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Thread: Sues for wrongful death

  1. #111
    Administrator sodascouts's Avatar
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    Default Re: Sues for wrongful death

    It does seem the judge was using this case to try to prove a point about celebrities in general rather than considering it on its own merit.

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  2. #112
    Moderator Ive always been a dreamer's Avatar
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    Default Re: Sues for wrongful death

    Quote Originally Posted by FreyFollower View Post
    I think it was wrong to suggest that this is a case of a celebrity wanting special treatment. While no one wants their personal and financial records public, regular folks don't have a horde of reporters anxious to tell all on the internet and in publications worldwide.

    It comes off to me as a way of attempting to strong arm Cindy to drop the suit. They could be provided the information without it being public fodder. They mistreated her husband, and now they're bullying her, IMO. Shame on them.
    I'm a little late to the party here, but I so totally agree with this comment, especially the bolded part, which I think maybe should entitle celebrities to some special considerations. Unfortunately, many lawyers are masters at bullying people when they are the most vulnerable. And the sad part is that they do it because it works. I've said all along that I believe the case will eventually be settled and this is one reason I believe that. Unfortunately, just like everything else these days, our justice system is being driven by money and power. Cindy may be wealthy, but she's not as rich and powerful as the hospital, so she'll probably be forced to settle. Bottom line is, yep, justice can be bought.

    "People don't run out of dreams: People just run out of time ..."
    Glenn Frey 11/06/1948 - 01/18/2016

  3. #113
    Border Rebel FreyFollower's Avatar
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    Default Re: Sues for wrongful death

    I thought the same thing about the hospital. Cindy's wealth is peanuts compared to them. She lost her husband and he suffered terribly due to their lack of attentiveness,etc. and yet they want to make an example out of HER because she's a celebrity. IMO, it's more a case of a large business using their power to get away with grievous behavior, and then having the gall to bully the injured party. Grrrrrrr!
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  4. #114
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    Default Re: Sues for wrongful death

    I feel Justice Silver's ruling was not only spot-on accurate in denying the request to seal the files until trial -- but it is one of the most beautifully written decisions I've ever read.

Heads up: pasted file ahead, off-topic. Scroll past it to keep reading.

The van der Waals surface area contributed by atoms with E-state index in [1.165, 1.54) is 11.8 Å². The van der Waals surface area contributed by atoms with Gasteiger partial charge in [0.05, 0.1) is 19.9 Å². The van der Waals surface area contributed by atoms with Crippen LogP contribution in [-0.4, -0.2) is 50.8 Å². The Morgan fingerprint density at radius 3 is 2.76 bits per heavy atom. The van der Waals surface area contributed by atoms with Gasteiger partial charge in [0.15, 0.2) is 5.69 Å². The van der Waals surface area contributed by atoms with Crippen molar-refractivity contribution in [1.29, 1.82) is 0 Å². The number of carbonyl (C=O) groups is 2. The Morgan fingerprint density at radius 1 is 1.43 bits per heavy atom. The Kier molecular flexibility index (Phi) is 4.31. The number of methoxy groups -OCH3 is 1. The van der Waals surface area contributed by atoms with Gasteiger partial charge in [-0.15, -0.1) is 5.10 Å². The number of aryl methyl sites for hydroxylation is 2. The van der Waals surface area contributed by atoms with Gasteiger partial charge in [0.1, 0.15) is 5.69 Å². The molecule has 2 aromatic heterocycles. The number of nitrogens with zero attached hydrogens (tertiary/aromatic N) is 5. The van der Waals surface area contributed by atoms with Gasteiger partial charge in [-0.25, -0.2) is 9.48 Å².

He put into words my exact thoughts.

    I feel that while the justice system is far from perfect -- the ultimate goal should be that everyone -- regardless of age, race, religion, sexual orientation, rich or poor, a public figure or a private citizen -- should be treated equally in a court of law.

    Every single day,there are ordinary citizens who pray their bosses, friends, co-workers,neighbors, etc., do not pick-up the local newspaper and read the published police log or court summary section in which it mentions their name -- or the name of a loved one. Sometimes, they want to avoid the embarrassment; other times they fear they could lose their jobs -- whether it is for a criminal matter, such as a DUI -- or a civil matter in which one neighbor is suing another neighbor for their dog biting someone; or a dispute about a neighbor having loud parties, or even something as simple as one neighbor claiming another neighbor built a fence that infringes on their property line.

    One never knows what a local paper, or even a local website, may decide to print or post -- and if the story catches fire in a local community and tarnishes the reputation of the individual, or their family, even if it is about something stupid that one of their children may have done -- they fear the possibility of losing their job, especially if they are an employee-at-will with no contract or union to back them.

    While I do feel there are certain matters that should be sealed for all people -- such as the privacy to some medical records -- I think it is of extreme importance that court proceedings remain open and public for all, as it is the only way to ensure transparency that everyone is being treated fairly.

    What I found interesting in Justice Silver's decision, was this statement,

    "Öhere defendants have yet to make a request for plaintiff or decedent's tax returns, let alone a request for any other financial information. Instead, plaintiff isseeking a preemptive declaration that plaintiff and decedent's tax returns are entitled to sealing protection In doing so, plaintiff is attempting to seal the entire court file rather than waiting to make an application for sealing as the need potentially arises once disclosure of specific documents that may be entitled to protection is actually sought."